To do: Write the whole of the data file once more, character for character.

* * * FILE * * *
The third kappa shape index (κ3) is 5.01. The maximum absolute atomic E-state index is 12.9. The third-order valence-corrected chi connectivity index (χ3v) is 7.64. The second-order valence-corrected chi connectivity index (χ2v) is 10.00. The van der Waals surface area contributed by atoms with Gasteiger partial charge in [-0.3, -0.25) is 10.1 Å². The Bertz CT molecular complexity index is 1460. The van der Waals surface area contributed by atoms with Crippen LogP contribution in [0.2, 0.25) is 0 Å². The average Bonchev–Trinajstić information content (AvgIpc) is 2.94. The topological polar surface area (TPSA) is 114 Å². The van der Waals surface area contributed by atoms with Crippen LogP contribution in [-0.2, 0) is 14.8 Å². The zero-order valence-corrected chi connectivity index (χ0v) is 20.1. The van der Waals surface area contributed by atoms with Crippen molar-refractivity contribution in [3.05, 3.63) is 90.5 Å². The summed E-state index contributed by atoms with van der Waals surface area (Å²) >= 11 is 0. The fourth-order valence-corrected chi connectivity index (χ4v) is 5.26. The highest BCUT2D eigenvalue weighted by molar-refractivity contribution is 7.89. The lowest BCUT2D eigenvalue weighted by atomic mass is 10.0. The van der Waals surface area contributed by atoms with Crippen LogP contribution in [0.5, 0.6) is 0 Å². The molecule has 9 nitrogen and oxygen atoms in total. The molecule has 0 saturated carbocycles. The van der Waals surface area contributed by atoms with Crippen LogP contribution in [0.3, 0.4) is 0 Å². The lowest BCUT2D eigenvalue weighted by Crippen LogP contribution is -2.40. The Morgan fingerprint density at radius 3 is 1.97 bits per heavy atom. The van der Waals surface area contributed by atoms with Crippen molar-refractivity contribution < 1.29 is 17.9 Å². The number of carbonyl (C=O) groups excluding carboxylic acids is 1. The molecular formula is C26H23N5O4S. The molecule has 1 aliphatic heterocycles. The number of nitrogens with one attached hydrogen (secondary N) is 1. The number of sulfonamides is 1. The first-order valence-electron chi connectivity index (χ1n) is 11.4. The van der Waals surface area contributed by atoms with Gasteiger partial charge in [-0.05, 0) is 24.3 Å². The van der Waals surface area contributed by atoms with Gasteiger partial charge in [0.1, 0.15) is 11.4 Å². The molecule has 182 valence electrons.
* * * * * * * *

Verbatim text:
The third kappa shape index (κ3) is 5.01. The maximum absolute atomic E-state index is 12.9. The third-order valence-corrected chi connectivity index (χ3v) is 7.64. The second-order valence-corrected chi connectivity index (χ2v) is 10.00. The van der Waals surface area contributed by atoms with Gasteiger partial charge in [-0.3, -0.25) is 10.1 Å². The Bertz CT molecular complexity index is 1460. The van der Waals surface area contributed by atoms with Crippen LogP contribution in [0.2, 0.25) is 0 Å². The average Bonchev–Trinajstić information content (AvgIpc) is 2.94. The topological polar surface area (TPSA) is 114 Å². The van der Waals surface area contributed by atoms with Crippen LogP contribution in [-0.2, 0) is 14.8 Å². The zero-order valence-corrected chi connectivity index (χ0v) is 20.1. The van der Waals surface area contributed by atoms with Crippen molar-refractivity contribution in [3.05, 3.63) is 90.5 Å². The summed E-state index contributed by atoms with van der Waals surface area (Å²) >= 11 is 0. The fourth-order valence-corrected chi connectivity index (χ4v) is 5.26. The highest BCUT2D eigenvalue weighted by molar-refractivity contribution is 7.89. The lowest BCUT2D eigenvalue weighted by atomic mass is 10.0. The van der Waals surface area contributed by atoms with Crippen LogP contribution in [0.5, 0.6) is 0 Å². The molecule has 9 nitrogen and oxygen atoms in total. The molecule has 0 saturated carbocycles. The van der Waals surface area contributed by atoms with Crippen LogP contribution in [0.3, 0.4) is 0 Å². The lowest BCUT2D eigenvalue weighted by Crippen LogP contribution is -2.40. The Morgan fingerprint density at radius 3 is 1.97 bits per heavy atom. The van der Waals surface area contributed by atoms with Crippen molar-refractivity contribution < 1.29 is 17.9 Å². The number of carbonyl (C=O) groups excluding carboxylic acids is 1. The molecular formula is C26H23N5O4S. The molecule has 1 aliphatic heterocycles. The number of nitrogens with one attached hydrogen (secondary N) is 1. The number of sulfonamides is 1. The first-order valence-electron chi connectivity index (χ1n) is 11.4. The van der Waals surface area contributed by atoms with Gasteiger partial charge in [-0.05, 0) is 24.3 Å². The van der Waals surface area contributed by atoms with Gasteiger partial charge in [0.1, 0.15) is 11.4 Å². The molecule has 182 valence electrons.